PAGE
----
LRA fighters trapped: Congo spokesman
February 14, 2009 KINSHASA (AFP) —
The remnants of the Ugandan rebel Lord's Resistance Army are trapped by opposing forces in northeastern Democratic Republic of Congo and will have to surrender, a Congolese government spokesman said Saturday.
"We think that Joseph Kony is with them," he said, referring to the head of the LRA, the target of a joint operation by Congolese, Ugandan and south Sudanese forces launched in December.
"The hard core of the Lord's Resistance Army is in a swampy forest in the Garamba national park," spokesman Lambert Mende told AFP, putting their numbers at about 250.
"They have no way out of these swamps except to surrender," he said.
Mende said the rest of the LRA had surrendered or disbanded, adding that the aim of the joint operation against the rebels had almost been achieved.
He said that Congolese President Joseph Kabila and his Ugandan counterpart Yoweri Museveni would meet on the border between their two countries before the end of February to assess the situation.
The Ugandan spokesman for the joint operation said it was "just a matter of time" before the LRA was finally defeated, but refused to say how long it might take.
"Operations will... go on until Kony terrorists are routed out of DRC," Deo Akiiki said, adding that "reviewing will only occur where necessary."
Contacted by telephone from Kampala, Akiiki said the "LRA's capacity to abduct and kill has been gravely reduced since the ground forces took control of the situation."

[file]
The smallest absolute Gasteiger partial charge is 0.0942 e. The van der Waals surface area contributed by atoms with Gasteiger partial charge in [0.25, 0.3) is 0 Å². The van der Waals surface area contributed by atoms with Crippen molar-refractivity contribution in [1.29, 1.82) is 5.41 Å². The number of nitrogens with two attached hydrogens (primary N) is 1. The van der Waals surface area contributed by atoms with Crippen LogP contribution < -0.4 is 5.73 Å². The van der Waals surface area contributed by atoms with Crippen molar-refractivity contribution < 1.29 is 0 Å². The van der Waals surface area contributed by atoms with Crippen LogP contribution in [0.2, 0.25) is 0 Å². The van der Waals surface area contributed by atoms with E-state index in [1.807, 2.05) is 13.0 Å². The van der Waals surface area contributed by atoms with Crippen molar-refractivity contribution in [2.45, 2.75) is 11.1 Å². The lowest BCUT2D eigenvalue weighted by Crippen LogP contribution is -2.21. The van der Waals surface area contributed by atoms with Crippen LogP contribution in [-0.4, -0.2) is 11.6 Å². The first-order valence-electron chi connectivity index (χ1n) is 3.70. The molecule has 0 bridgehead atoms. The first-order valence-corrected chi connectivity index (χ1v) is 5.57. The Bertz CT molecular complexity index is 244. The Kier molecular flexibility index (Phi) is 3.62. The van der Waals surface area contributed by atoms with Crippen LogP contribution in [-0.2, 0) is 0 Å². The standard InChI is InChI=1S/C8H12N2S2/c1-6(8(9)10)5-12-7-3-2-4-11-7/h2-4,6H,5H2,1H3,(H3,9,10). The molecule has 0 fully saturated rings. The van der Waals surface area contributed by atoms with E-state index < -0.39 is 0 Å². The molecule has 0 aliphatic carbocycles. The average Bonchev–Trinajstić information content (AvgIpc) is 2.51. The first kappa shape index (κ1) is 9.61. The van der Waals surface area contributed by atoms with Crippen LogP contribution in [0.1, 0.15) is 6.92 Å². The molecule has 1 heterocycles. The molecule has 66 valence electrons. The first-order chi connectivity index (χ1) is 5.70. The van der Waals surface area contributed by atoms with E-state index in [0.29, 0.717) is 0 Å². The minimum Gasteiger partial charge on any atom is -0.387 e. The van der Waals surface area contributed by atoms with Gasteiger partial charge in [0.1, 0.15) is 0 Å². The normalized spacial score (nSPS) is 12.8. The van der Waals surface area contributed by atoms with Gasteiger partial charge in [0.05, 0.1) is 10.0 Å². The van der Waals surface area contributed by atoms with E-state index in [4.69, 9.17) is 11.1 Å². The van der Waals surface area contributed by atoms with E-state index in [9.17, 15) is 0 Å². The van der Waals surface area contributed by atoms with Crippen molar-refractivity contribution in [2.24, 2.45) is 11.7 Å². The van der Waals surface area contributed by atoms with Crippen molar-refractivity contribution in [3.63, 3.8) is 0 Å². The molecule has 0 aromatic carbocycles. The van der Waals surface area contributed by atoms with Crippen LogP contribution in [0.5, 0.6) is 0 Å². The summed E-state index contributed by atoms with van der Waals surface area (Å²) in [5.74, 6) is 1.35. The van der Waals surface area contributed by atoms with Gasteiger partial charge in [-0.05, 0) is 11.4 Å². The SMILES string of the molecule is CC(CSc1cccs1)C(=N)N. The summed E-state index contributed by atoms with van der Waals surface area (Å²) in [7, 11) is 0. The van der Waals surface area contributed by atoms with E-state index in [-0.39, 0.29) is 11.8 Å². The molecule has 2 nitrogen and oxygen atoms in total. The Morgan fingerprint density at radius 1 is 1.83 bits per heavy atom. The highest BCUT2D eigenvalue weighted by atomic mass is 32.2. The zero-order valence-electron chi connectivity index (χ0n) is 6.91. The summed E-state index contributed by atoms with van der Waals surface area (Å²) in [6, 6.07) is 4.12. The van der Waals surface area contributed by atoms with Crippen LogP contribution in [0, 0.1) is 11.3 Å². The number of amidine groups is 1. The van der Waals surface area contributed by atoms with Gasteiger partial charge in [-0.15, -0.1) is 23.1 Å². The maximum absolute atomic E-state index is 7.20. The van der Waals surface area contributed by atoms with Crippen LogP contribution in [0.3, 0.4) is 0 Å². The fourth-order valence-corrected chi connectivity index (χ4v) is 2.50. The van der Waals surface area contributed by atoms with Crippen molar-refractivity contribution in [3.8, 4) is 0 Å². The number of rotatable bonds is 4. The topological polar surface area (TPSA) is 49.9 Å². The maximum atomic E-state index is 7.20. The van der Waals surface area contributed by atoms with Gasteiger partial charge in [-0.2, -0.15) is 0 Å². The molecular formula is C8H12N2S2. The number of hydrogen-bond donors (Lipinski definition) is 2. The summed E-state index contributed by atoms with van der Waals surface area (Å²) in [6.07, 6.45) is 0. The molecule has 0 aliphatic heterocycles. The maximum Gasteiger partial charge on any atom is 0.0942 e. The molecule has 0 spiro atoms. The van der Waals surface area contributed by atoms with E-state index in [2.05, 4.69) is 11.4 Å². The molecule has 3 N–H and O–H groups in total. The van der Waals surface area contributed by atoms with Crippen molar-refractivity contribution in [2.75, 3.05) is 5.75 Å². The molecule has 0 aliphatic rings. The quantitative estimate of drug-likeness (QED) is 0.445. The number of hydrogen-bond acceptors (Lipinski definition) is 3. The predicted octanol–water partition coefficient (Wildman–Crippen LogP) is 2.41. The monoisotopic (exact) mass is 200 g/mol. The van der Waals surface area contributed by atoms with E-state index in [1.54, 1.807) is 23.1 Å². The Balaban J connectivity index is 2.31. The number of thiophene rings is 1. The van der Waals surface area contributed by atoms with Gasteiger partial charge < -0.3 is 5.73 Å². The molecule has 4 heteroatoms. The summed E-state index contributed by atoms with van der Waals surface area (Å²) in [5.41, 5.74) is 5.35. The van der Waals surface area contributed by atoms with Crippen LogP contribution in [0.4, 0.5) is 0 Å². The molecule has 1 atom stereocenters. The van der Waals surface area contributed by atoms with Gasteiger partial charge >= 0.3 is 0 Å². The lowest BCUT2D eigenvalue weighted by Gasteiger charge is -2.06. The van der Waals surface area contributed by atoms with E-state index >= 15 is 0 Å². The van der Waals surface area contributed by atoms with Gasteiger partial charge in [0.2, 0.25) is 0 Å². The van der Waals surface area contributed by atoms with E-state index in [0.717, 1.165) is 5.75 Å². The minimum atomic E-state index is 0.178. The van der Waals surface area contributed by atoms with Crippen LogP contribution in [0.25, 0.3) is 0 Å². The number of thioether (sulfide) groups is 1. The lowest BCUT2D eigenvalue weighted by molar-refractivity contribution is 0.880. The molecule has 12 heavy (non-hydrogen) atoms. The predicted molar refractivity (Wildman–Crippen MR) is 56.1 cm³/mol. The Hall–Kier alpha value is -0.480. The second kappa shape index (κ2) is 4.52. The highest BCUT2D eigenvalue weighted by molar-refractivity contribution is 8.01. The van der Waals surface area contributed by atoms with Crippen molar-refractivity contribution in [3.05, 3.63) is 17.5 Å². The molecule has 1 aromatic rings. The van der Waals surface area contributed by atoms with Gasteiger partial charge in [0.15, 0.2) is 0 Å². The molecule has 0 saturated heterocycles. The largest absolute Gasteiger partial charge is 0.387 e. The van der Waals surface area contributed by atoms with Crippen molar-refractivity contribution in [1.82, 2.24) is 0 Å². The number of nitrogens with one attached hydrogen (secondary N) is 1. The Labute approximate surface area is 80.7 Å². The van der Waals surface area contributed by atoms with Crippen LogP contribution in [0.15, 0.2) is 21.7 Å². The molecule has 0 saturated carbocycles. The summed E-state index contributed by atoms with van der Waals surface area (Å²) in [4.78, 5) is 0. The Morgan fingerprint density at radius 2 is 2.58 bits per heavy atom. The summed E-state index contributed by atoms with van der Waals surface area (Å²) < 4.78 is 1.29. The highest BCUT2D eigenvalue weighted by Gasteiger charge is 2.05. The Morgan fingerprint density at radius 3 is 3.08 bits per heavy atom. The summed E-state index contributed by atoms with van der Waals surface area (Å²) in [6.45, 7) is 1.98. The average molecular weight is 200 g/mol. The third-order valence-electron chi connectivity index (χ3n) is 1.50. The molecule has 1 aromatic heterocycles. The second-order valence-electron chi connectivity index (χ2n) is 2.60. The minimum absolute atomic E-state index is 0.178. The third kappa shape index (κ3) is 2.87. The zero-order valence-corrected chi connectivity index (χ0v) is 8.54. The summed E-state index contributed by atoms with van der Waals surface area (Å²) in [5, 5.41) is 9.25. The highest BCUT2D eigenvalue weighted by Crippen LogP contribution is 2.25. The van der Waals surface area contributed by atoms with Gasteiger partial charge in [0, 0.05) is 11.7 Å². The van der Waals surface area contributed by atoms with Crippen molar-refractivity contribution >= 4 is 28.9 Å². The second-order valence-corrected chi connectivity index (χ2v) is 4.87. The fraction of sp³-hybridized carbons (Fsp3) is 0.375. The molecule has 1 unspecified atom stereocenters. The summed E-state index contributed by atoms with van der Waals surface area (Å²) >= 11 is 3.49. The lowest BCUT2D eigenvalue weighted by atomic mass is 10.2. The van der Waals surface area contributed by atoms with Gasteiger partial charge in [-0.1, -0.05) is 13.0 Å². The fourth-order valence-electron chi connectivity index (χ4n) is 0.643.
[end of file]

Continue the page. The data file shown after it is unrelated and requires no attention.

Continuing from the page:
"They are being starved and no longer have time to sit or plan as our forces reduce their numbers daily," he said. "We are sure we now have got all and it is a matter of time till we stop LRA madness once and for all."
Operation Lighting Thunder was launched on December 14 after Kony repeatedly balked at signing a peace agreement already inked by Kampala in April 2008.
The LRA began its rebellion against Kampala more than two decades ago and is accused of committing atrocities against civilians in northern Uganda, south Sudan, northeastern DR Congo and the Central African Republic.
The operation has been criticised for sparking revenge attacks by the rebels against unprotected civilians in the remote border region.
UN humanitarian chief John Holmes said Tuesday that the LRA had carried out attacks of "appalling brutality," calling the situation "very worrying."
The United Nations said late last month that 130,000 people had been displaced in northern DR Congo after fresh LRA attacks.